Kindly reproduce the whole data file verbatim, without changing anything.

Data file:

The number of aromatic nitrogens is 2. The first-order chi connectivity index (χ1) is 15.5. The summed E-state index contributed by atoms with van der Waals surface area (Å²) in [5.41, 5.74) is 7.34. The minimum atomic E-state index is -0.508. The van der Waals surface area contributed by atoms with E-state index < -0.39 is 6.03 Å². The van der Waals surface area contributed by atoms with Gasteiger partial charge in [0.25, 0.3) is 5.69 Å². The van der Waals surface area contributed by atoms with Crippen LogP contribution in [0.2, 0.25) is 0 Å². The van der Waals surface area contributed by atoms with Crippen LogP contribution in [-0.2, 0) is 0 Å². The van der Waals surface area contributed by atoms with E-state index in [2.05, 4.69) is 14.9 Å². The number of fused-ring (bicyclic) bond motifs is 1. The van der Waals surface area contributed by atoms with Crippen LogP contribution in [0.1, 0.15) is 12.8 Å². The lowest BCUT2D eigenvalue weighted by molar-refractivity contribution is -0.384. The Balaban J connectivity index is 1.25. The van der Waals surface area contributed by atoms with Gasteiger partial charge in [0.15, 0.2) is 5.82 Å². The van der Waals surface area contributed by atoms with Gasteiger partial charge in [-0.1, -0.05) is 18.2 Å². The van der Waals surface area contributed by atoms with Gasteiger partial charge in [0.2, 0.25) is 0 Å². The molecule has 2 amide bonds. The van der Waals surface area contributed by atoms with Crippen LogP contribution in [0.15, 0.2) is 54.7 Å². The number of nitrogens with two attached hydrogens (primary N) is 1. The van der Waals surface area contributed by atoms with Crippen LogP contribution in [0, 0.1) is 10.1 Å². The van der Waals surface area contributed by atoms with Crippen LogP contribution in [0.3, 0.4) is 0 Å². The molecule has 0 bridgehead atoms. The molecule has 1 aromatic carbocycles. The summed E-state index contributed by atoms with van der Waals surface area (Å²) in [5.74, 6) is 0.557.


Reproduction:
The number of aromatic nitrogens is 2. The first-order chi connectivity index (χ1) is 15.5. The summed E-state index contributed by atoms with van der Waals surface area (Å²) in [5.41, 5.74) is 7.34. The minimum atomic E-state index is -0.508. The van der Waals surface area contributed by atoms with E-state index < -0.39 is 6.03 Å². The van der Waals surface area contributed by atoms with Gasteiger partial charge in [0.25, 0.3) is 5.69 Å². The van der Waals surface area contributed by atoms with Crippen LogP contribution in [0.2, 0.25) is 0 Å². The van der Waals surface area contributed by atoms with Crippen LogP contribution in [-0.2, 0) is 0 Å². The van der Waals surface area contributed by atoms with E-state index in [2.05, 4.69) is 14.9 Å². The number of fused-ring (bicyclic) bond motifs is 1. The van der Waals surface area contributed by atoms with Crippen LogP contribution in [0.1, 0.15) is 12.8 Å². The lowest BCUT2D eigenvalue weighted by molar-refractivity contribution is -0.384. The Balaban J connectivity index is 1.25. The van der Waals surface area contributed by atoms with Gasteiger partial charge in [0.15, 0.2) is 5.82 Å². The van der Waals surface area contributed by atoms with Gasteiger partial charge in [-0.1, -0.05) is 18.2 Å². The van der Waals surface area contributed by atoms with Gasteiger partial charge in [0.2, 0.25) is 0 Å². The molecule has 2 amide bonds. The van der Waals surface area contributed by atoms with Crippen LogP contribution in [0.15, 0.2) is 54.7 Å². The number of nitrogens with two attached hydrogens (primary N) is 1. The van der Waals surface area contributed by atoms with Crippen LogP contribution in [0, 0.1) is 10.1 Å². The van der Waals surface area contributed by atoms with Crippen LogP contribution in [0.3, 0.4) is 0 Å². The molecule has 0 bridgehead atoms. The molecule has 1 aromatic carbocycles. The summed E-state index contributed by atoms with van der Waals surface area (Å²) in [5.74, 6) is 0.557.